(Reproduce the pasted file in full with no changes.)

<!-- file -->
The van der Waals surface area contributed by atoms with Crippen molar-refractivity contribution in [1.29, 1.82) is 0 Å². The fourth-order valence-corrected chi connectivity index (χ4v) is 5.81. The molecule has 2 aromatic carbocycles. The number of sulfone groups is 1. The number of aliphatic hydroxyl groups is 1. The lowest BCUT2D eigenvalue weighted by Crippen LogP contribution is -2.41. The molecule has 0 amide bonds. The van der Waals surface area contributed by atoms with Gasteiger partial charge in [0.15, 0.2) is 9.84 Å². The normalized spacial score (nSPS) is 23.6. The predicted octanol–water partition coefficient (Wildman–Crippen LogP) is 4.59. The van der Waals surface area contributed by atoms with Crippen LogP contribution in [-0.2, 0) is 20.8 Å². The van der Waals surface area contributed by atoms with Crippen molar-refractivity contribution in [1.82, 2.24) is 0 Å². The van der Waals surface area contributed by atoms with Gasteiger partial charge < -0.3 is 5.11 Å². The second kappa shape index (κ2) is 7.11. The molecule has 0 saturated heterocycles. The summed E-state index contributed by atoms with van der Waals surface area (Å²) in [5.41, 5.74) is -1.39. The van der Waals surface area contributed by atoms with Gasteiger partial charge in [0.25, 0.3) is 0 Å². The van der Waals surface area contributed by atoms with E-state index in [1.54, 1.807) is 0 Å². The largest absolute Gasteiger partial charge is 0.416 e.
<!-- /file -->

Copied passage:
The van der Waals surface area contributed by atoms with Crippen molar-refractivity contribution in [1.29, 1.82) is 0 Å². The fourth-order valence-corrected chi connectivity index (χ4v) is 5.81. The molecule has 2 aromatic carbocycles. The number of sulfone groups is 1. The number of aliphatic hydroxyl groups is 1. The lowest BCUT2D eigenvalue weighted by Crippen LogP contribution is -2.41. The molecule has 0 amide bonds. The van der Waals surface area contributed by atoms with Gasteiger partial charge in [0.15, 0.2) is 9.84 Å². The normalized spacial score (nSPS) is 23.6. The predicted octanol–water partition coefficient (Wildman–Crippen LogP) is 4.59. The van der Waals surface area contributed by atoms with Crippen LogP contribution in [-0.2, 0) is 20.8 Å². The van der Waals surface area contributed by atoms with Crippen molar-refractivity contribution in [1.82, 2.24) is 0 Å². The van der Waals surface area contributed by atoms with Gasteiger partial charge < -0.3 is 5.11 Å². The second kappa shape index (κ2) is 7.11. The molecule has 0 saturated heterocycles. The summed E-state index contributed by atoms with van der Waals surface area (Å²) in [5.41, 5.74) is -1.39. The van der Waals surface area contributed by atoms with Gasteiger partial charge in [0.25, 0.3) is 0 Å². The van der Waals surface area contributed by atoms with E-state index in [1.54, 1.807) is 0 Å². The largest absolute Gasteiger partial charge is 0.416 e.